If you want to take up film photography right now, you’ll almost certainly have to buy a second-hand (or third-hand) camera, or put a hurting on your bank accounts. New film cameras are either junk, or they cost thousands of dollars, and even used (newer) film camera prices are creeping up. It’s far less easy than you’d think to get an esoteric camera.
Popular models like the Nikon FE2 are now at around $200-300 for a good example, and the cult Contax T2—a 35mm compact rangefinder—is getting close to $2K. The good news is that this is mostly driven by fashion and looks. If you pick a less trendy model, it will be much more affordable. Older cameras are also mostly mechanical, so if you pick the right one, you can repair it yourself. It’s the best way into a fascinating hobby.
That’s general advice you can get anywhere, though. In this post, and at least a couple more to come, I’m going to find, buy, and fix up a 35mm SLR camera, showing you how I did it along the way, step by step.
What we’re buying: 35mm SLR
For this project, we’re going to find a 35mm SLR from the 1970s or 1980s. Automated, compact 35mm point-and-shoots might be more attractive when it comes to ease of use, but based on my reading, they tend to be harder to repair and easier to break. Some compacts, like the Olympus Trip 35, sold so many units that it’s still practical (and affordable) to buy two and turn them into one working camera. With 10 million units sold over 17 years, there are a lot of spares still locked up in attics and garages.
The very best option, for repairs and parts, seems to be a professional-grade 35mm SLR. These were built to be repaired, and for some, you can still find NOS (new old stock) parts on eBay. These photographer-minded models were generally built to a higher standard, and so less likely to fail in the first place. They were also designed with repair in mind, and you can often find detailed schematics and repair manuals scanned on the internet. Here’s a set for Olympus cameras, for example.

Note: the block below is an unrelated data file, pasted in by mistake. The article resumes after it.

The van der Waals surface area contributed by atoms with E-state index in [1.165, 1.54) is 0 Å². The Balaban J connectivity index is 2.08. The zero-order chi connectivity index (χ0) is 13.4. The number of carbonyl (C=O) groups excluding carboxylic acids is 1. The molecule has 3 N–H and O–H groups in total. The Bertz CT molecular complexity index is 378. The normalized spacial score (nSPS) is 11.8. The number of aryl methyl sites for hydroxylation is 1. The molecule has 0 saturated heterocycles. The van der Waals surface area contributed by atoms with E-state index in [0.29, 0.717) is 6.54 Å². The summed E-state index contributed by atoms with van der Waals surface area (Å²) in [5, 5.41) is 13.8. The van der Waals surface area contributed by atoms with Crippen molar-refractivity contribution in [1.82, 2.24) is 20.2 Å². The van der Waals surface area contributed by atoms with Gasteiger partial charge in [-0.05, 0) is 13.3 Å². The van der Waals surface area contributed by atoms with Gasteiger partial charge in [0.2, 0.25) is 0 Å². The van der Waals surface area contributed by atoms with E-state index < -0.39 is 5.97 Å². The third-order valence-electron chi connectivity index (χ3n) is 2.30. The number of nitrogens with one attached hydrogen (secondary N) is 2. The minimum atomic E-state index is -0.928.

The downside of pro-level cameras is that, while some of the parts may be cheap, even non-functioning camera bodies can be expensive. Check before you invest, as some camera bodies can still fetch a few hundred dollars. On the bright side, it validates the enthusiasm in these models, but it can be irksome if you’re not a collector.
We’re also limiting our pool to 1970s and 1980s cameras. Look for stuff before this, and the materials and moving parts get too old and esoteric. Look after this, and there are too many electronics to worry about, at least for a supposedly fun side project. The late 70s to early 80s is the sweet spot for well-built mechanical cameras, with simple enough electronics for at-home repairs. But really, we want to avoid electronic problems wherever possible, as we’ll see later.
Choosing a camera
Maybe you have a camera model in mind already, a camera you’ve coveted since you were young. Now you can afford it! Or perhaps you want the same model you used years ago. If you own a Nikon DSLR, then you should pick a Nikon film SLR because the lenses will be compatible to some extent. It’s why I also recommend buying a 10-year-old DSLR.
Otherwise, stick to popular brands. While the variety of film camera companies is worth celebrating, mainstream cameras were more numerous, their lines and models a bit more consistent, and so you’re more likely to find help and documentation on the web. iFixit’s list of camera repair guides includes Nikon, Minolta, Olympus, and Canon, for starters. Do some research, and set up alerts on your favorite local classified ad sites. I prefer classified ads to Ebay, and if possible I like to be able to check the camera before buying. But in this case, as long as you can get a good description of the model and known faults, you’re good.